Wednesday 16 May 2012

Crowd control, deutscherweise

I bought my first pair of shoes, with saved-up pocket money, when I was about 10. They were red: I like red shoes, and I’ve always had at least one pair in my wardrobe since. I saw red shoes today, small splashes of colour in a sea of dull brown, a long, long heap of 70 year-old shoes, doubled on the other side of the room to make, apparently, 43,000. Pairs or singles? Doesn’t matter.

There were so many big numbers at Auschwitz today, 6 million being the biggest – but the small numbers were impressive too, in their way. The one month Helena lived after arriving at the camp; the mere hours most of the Jews lived there, sent straight to the gas chamber on arrival, deemed unfit for work; the twenty minutes it took for the Zyklon B gas to kill a roomful of naked people.

The camp is intact. The brick barracks are neat, the grass between them trimmed. The electric fencing is tight, still ironically labelled ‘Vorsicht – Lebensgefahr’. The flowers in front of the Death Wall are fresh, the trees surrounding the chimney from the gas ovens covered in lime green new leaves. The steps down to the basement cells are very worn, though – that happens after 60 years of visitors, a million-plus every year. It was busy today, thousands shuffling through the halls, eyes everywhere, silent mostly.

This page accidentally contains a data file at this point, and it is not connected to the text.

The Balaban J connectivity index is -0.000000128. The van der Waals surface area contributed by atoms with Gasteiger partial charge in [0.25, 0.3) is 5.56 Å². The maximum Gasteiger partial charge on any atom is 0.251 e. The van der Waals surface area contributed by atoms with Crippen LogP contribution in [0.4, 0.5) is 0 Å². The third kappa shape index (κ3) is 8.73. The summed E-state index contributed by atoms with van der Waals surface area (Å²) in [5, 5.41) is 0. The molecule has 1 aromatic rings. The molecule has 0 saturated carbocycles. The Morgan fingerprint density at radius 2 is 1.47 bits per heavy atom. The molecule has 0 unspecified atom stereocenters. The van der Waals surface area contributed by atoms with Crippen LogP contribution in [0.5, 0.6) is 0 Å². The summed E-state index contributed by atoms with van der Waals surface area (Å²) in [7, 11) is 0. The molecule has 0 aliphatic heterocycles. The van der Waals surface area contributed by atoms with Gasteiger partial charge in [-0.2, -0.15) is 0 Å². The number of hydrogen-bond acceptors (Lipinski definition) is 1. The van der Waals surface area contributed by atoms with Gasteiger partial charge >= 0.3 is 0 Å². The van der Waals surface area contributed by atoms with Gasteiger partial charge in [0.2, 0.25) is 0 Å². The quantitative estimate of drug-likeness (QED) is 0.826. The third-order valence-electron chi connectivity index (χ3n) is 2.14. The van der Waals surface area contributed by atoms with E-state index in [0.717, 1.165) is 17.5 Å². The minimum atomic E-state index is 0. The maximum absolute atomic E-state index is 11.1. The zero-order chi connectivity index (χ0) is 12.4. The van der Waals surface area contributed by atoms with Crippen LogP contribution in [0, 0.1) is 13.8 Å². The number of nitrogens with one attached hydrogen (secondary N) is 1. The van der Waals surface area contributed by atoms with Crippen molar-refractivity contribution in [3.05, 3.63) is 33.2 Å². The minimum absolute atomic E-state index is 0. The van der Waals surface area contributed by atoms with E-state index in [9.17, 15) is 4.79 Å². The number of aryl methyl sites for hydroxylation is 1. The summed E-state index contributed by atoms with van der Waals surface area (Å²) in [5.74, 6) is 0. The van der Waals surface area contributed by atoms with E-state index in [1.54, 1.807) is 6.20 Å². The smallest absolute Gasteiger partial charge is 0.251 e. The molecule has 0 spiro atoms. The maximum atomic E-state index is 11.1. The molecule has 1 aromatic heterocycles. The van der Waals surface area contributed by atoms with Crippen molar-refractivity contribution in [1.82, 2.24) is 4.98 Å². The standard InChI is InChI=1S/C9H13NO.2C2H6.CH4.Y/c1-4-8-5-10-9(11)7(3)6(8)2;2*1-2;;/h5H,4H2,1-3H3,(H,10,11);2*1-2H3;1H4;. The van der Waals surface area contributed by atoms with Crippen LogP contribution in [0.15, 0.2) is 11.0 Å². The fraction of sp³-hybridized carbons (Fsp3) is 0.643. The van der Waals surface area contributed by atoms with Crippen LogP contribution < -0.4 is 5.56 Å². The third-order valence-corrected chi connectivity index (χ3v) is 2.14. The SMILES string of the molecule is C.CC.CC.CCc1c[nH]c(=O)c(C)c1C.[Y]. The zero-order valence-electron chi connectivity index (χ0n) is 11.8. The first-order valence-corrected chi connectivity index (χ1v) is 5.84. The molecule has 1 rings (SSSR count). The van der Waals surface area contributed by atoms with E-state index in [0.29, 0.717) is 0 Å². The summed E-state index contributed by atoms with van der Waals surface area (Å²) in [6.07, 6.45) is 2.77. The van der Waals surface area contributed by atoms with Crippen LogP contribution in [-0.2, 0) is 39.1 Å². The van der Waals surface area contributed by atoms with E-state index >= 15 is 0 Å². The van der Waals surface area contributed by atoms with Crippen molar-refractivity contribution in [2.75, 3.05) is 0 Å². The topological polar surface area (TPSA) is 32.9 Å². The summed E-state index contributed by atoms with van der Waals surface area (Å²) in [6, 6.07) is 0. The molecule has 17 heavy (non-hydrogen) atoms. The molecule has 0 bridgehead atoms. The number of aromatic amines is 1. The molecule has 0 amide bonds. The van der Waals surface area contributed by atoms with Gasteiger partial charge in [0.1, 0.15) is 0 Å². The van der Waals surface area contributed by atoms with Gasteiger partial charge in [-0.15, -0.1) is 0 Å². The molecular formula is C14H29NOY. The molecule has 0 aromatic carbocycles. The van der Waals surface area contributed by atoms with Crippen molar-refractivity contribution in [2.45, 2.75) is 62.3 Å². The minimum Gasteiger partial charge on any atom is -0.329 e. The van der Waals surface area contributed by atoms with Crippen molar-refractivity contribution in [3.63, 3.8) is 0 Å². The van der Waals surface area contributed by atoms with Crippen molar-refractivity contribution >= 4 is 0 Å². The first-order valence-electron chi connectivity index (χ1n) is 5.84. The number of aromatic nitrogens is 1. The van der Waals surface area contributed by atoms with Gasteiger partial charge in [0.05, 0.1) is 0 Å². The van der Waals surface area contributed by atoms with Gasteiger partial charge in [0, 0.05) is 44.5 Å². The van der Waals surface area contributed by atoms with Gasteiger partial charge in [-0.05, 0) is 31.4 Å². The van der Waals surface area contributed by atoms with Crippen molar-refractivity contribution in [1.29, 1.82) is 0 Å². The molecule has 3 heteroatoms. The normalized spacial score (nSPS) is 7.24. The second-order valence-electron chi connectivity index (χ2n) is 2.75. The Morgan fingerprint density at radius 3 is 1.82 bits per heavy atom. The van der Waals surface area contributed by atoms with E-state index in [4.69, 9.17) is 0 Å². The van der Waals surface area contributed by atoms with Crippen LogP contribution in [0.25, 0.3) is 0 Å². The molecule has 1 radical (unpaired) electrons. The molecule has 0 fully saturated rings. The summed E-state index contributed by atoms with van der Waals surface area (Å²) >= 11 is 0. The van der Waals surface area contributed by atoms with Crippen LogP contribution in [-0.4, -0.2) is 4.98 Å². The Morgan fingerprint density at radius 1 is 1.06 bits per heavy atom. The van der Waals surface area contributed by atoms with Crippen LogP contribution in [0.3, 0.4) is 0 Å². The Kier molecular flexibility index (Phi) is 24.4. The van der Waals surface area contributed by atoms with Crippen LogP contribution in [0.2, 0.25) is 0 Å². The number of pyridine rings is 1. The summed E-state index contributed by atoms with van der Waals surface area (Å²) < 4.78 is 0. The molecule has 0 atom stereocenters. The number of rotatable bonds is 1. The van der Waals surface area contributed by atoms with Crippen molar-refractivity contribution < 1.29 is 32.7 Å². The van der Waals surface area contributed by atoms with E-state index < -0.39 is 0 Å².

The recycling was impressive too. The gold teeth melted down, the hair cut off and woven into cloth, all the belongings, 50kg per person, carefully sorted. Very efficient, the whole operation, especially the mug-shots labelled with name, ID number, dates of birth, arrival, death. Not so the two simple angled wooden posts near the Wall of Death, though, the ones with the hooks: for hanging people by their hands, tied behind their backs, to dislocate their shoulders as a punishment. They couldn’t work after that, so they were killed. Seemed like an uncharacteristic waste of time, to me.

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